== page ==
The Butterfly and the Violin is a dark, traumatic novel, but with a thread of hope carefully woven through each line of the chapters set in Auschwitz. Even in absolute and utter darkness, when 1.5 million people are dying around you, God still hears your cry and He is still faithful. The author captured the reality of a bleak era that brought me to hysterical tears, but still managed to present the idea that God is there, in the turmoil, and the grime, and the death. He hears the cries of His people and He grieves, not only for the lives lost, but for those who are doing the killing, something I hadn't quite realized until I felt that swell of anger against the Nazis, unbridled hate, and then came to realize that while I want to blindly reach back in history and kill all of the Nazis, God was grieving for them. That's quite a realization, both about God and about myself.

The Characters
So what we have here is two sets of characters, those in the 1940s and those in the current day.

Sera James and William Hanover are trying to unravel the whereabouts of this piece of Holocaust art, a painting of a young woman with her hair shorn, numbers tattooed on her arm, and a violin in her hand. They take this journey together. I like both of them. Sera has been hurt before, left at the altar, and so she has trust issues, both with me and with God. Those issues, of course, are resolved by the end, which is important. William, we don't really get to know him all that well, except that he's a businessman who felt the real calling on his life was to be a minister. His story in this leads him back to that path and calling from God, and I liked that storyline.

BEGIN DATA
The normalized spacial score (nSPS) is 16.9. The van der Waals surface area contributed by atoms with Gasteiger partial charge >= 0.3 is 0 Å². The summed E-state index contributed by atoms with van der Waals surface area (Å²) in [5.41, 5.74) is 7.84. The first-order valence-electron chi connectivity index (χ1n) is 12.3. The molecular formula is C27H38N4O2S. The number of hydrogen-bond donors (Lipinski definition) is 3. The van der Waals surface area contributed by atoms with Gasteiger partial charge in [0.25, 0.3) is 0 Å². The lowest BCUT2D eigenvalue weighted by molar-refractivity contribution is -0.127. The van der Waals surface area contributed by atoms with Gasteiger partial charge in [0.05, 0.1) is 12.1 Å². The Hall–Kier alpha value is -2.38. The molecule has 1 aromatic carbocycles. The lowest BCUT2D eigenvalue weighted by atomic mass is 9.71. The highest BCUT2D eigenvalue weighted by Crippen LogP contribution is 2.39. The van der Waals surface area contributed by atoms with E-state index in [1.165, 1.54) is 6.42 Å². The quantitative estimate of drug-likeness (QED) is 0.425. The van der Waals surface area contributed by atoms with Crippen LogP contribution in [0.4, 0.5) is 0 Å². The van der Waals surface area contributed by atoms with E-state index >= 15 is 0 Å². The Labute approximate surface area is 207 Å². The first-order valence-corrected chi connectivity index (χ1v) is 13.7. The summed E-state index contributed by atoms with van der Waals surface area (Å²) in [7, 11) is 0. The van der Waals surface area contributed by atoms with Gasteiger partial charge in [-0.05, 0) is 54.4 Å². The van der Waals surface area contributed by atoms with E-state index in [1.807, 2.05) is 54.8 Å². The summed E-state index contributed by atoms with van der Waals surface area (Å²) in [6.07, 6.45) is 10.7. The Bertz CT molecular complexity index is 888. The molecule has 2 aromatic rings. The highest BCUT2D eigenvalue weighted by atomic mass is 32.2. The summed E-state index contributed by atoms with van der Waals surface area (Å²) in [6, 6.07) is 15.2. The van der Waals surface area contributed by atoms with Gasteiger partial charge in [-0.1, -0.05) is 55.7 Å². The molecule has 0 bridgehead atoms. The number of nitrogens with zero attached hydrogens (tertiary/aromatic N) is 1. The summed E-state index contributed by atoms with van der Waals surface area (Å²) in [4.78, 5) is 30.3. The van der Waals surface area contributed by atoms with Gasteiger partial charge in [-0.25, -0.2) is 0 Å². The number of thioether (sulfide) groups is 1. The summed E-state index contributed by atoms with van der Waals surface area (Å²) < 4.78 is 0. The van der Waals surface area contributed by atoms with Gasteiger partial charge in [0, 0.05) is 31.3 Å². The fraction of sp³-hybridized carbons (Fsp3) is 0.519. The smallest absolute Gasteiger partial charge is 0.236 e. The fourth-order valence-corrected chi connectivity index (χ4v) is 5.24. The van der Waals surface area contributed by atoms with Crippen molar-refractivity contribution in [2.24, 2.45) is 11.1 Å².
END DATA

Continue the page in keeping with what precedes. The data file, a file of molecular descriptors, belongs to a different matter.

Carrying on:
But the truly impactful character, the most prominent, is Adele Von Bron, the young woman whose portrait Sera and William are researching. It is she, a renowned young violinst from a prominent Austrian family, who tried to help Jews escape from Vienna, and ended up being sent to Auschwitz Birkenau for reeducation purposes. It is she who was forced to play for the Birkenau orchestra of prisoners, play her violin as families were split and countless innocents were sent to the gas chambers. This book is her story, and I felt every iota of weakness and terror and doubt that Adele felt during her time in Birkenau.

So, while I appreciate the modern characters, I loved Adele, and even Vladimir Nicolai, the young cellist who she loves and whose passion to save Jews also found him captured by the Nazis.

The Writing
Kristy Cambron is new on the writing scene, with this being her debut novel. If The Butterfly and the Violin is a testament to her storytelling abilities, than Christian literature is in for a revolution. Her style is fresh and original, she tells just enough of the atrocities in Auschwitz without crossing a line into the grotesque, and her heart for the era of World War II really shines, just as her expertise does in being an art historian. This is not a historical romance, but a historical novel, and I really appreciate the difference. Any romance within the book does not take precedence over the story.

If I were to nitpick about one tiny thing, it's that I really don't know if the modern storyline was necessary. Then again, I'm not for novels that have dual eras most of the time, so I'm just not used to it.

Final Thoughts

Never assume this book is an easy read, because it's not. I nearly stopped reading several times because my heart was just so overwhelmed by what I was learning, things I never wanted to know about the concentration camps. But you can't just ignore or imagine away atrocities like this. Just like we can't imagine away the grim truth that thousands of our infants are slaughtered every day in the womb. If there's one thing I realized, it's that America has become, in some ways, what we once hated and despised.

Every Christian should read this book.